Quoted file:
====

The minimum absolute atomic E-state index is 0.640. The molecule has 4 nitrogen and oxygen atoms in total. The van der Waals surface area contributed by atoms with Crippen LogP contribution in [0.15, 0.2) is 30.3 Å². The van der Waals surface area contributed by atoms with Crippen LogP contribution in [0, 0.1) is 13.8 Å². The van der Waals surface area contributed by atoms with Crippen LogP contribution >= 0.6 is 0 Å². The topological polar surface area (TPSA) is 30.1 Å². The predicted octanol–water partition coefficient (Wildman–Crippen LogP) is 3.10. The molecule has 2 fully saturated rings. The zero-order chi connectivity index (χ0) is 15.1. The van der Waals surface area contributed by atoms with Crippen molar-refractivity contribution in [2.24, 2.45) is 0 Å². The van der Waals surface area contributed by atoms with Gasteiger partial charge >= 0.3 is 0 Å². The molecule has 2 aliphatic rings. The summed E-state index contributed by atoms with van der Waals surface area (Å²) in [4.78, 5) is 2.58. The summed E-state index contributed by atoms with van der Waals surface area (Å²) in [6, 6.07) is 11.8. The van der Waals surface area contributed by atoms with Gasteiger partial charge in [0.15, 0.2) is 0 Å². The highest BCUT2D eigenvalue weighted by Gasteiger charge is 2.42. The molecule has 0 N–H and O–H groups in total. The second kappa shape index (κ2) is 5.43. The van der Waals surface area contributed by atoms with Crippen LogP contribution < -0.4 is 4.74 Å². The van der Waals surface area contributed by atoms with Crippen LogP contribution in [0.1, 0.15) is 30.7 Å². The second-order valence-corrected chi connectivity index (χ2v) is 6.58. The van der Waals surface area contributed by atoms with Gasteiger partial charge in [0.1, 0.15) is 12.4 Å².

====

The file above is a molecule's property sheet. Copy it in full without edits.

The minimum absolute atomic E-state index is 0.640. The molecule has 4 nitrogen and oxygen atoms in total. The van der Waals surface area contributed by atoms with Crippen LogP contribution in [0.15, 0.2) is 30.3 Å². The van der Waals surface area contributed by atoms with Crippen LogP contribution in [0, 0.1) is 13.8 Å². The van der Waals surface area contributed by atoms with Crippen LogP contribution >= 0.6 is 0 Å². The topological polar surface area (TPSA) is 30.1 Å². The predicted octanol–water partition coefficient (Wildman–Crippen LogP) is 3.10. The molecule has 2 fully saturated rings. The zero-order chi connectivity index (χ0) is 15.1. The van der Waals surface area contributed by atoms with Crippen molar-refractivity contribution in [2.24, 2.45) is 0 Å². The van der Waals surface area contributed by atoms with Gasteiger partial charge >= 0.3 is 0 Å². The molecule has 2 aliphatic rings. The summed E-state index contributed by atoms with van der Waals surface area (Å²) in [4.78, 5) is 2.58. The summed E-state index contributed by atoms with van der Waals surface area (Å²) in [6, 6.07) is 11.8. The van der Waals surface area contributed by atoms with Gasteiger partial charge in [0.15, 0.2) is 0 Å². The highest BCUT2D eigenvalue weighted by Gasteiger charge is 2.42. The molecule has 0 N–H and O–H groups in total. The second kappa shape index (κ2) is 5.43. The van der Waals surface area contributed by atoms with Crippen LogP contribution < -0.4 is 4.74 Å². The van der Waals surface area contributed by atoms with Crippen LogP contribution in [0.1, 0.15) is 30.7 Å². The second-order valence-corrected chi connectivity index (χ2v) is 6.58. The van der Waals surface area contributed by atoms with Gasteiger partial charge in [0.1, 0.15) is 12.4 Å².